cosmetics-729375.jpg
cosmetics-729375.jpg

How Safe are Your Cosmetics? Find Out Now

In one morning hour, it's likely you use a plethora of products: toothpaste, deodorant, shampoo, conditioner, shaving lotion, face wash, body wash, face moisturizer, body moisturizer, and if you wear makeup (which most of us do), add concealer, powder, blush, eyeliner, mascara, eye shadow, lip liner and lipstick to that list. Do you know what's in all of those items?



For most products on today's market, the list of ingredients can be scary, including chemicals that have been linked to cancer, birth defects, learning disabilities and other health problems. This is particularly dangerous for women, since many of these toxic ingredients (including parabens and toluene) are fat-soluble chemicals that are readily absorbed. Fatty breast tissue can be a long-term storage site for some. It's time to get smart about what your slathering on your skin. Check out this cool tool for identifying safe beauty products.

Go to www.cosmeticsdatabase.com and enter the name of your products to find safety ratings. I was shocked to learn about some items that I've used over the years. I actually went into the bathroom and threw out my husband's shaving cream after learning that it scored a 10 on the toxicity scale, meaning it's extremely hazardous (and it was actually a brand that claims to be very natural and always appeared that way to me). So, shop smart. Check your products on the Cosmetic Safety Database and choose wisely.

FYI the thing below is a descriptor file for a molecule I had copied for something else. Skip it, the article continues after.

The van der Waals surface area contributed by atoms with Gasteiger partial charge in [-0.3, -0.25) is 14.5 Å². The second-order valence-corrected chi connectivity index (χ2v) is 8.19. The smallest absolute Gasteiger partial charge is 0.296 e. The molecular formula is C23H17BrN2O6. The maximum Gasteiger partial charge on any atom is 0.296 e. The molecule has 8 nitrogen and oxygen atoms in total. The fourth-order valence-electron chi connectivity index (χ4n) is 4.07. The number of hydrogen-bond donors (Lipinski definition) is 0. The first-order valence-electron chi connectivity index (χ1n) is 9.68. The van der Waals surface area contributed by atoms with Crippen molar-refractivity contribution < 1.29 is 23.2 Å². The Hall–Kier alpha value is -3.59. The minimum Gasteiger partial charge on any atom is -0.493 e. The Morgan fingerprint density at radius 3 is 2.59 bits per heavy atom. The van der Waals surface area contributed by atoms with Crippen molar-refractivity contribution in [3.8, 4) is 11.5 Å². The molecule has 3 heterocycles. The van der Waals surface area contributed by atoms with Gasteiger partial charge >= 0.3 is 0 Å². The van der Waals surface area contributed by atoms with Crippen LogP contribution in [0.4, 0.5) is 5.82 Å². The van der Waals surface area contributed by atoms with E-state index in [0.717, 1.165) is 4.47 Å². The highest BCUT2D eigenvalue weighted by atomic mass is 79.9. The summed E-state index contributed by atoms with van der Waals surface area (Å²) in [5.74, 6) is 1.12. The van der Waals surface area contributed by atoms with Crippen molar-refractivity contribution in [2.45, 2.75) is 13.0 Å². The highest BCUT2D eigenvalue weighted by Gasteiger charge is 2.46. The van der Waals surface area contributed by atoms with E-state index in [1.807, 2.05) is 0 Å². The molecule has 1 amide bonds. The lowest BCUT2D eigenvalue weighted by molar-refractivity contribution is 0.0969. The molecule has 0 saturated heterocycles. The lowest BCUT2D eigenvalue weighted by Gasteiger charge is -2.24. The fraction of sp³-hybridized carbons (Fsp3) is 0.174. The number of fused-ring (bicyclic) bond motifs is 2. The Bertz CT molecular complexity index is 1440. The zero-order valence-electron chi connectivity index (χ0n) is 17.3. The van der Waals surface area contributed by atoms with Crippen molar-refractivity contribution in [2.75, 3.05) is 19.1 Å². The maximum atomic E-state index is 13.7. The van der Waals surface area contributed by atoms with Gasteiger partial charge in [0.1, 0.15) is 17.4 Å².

ADVERTISEMENT

Black Women Turn to Midwives to Avoid COVID and ‘Feel Cared For’

Fear of the pandemic and historically poor outcomes for Black women giving birth in hospitals is fuelling a demand for home births.

Pregnancy & Postpartum

Menopause Goes Beyond Reproductive Issues

This change of life affects our health from head to toe; it's important to get educated and find the right health care provider.

Menopause & Aging Well

I Didn’t Let Overactive Bladder Stop Me from Living My Life

I remember my overactive bladder (OAB) symptoms starting about three or four years ago. Whenever I would sneeze or cough, I'd urinate a little bit. Then it started to become pretty frequent, which was frustrating, but not yet to the point where it was disrupting my life.

Created With Support